*** and 1/2 out of ****
Marion Cotillard (The Dark Knight Rises, La Vie en Rose) was nominated for the Best Actress Oscar for the Belgian film Two Days, One Night. It’s an outstanding performance in an exceptional movie.
Written and directed by the Dardenne Brothers, the film’s story centers around Sandra (Cotillard), a young mother in Belgium recovering from a bout of clinical depression. It doesn’t help her state of mind when she learns that her boss has given her 16 coworkers a choice - let Sandra keep her job and lose their bonus or receive a bonus and see Sandra laid off.
Over the course of a weekend, Sandra travels from coworker to coworker in a desperate attempt to save her job and keep her family’s home, aided by her sympathetic husband (Fabrizio Rongione). Most of her coworkers don’t want her to lose her job and are resentful of management for making them choose between Sandra and a bonus, but some can’t pass up the extra money.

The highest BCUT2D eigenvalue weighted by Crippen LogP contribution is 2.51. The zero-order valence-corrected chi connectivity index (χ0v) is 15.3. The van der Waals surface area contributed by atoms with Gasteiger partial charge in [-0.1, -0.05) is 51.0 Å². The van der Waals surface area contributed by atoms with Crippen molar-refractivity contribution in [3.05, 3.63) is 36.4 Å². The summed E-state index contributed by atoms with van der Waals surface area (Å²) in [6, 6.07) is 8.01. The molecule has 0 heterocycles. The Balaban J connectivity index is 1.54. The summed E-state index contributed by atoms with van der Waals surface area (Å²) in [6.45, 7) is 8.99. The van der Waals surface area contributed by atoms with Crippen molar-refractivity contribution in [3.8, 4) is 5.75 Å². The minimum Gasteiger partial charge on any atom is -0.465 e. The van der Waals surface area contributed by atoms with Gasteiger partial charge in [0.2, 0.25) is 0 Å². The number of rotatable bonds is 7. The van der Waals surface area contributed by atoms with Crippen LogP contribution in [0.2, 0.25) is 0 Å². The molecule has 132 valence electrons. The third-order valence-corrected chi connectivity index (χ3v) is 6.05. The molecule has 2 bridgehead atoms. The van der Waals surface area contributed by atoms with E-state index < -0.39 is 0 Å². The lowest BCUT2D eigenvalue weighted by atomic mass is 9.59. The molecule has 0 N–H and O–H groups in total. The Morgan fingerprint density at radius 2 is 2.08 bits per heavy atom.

Sandra is left battling her own depression and the indignity of having to beg for her livelihood. She even wonders if it’s worth it - if she convinces enough coworkers to vote for her, will the others be openly hostile to her at work because they lost their bonuses?
It’s a movie that doesn’t present easy answers. Like the Italian neorealist classic Bicycle Thieves, Two Days, One Night makes riveting, poignant cinema out of the struggles of the working class. Many Americans are notoriously loath to read subtitles, but this is a film that deserves to be seen.
For indie fans, Two Days, One Night’s focus on the sinister things the powerful will do to the working class drones underneath them would make it a fascinating double feature with the dark comedy Cheap Thrills (about a rich guy who keeps offering money to two hard-luck men to complete a series of increasingly dangerous dares).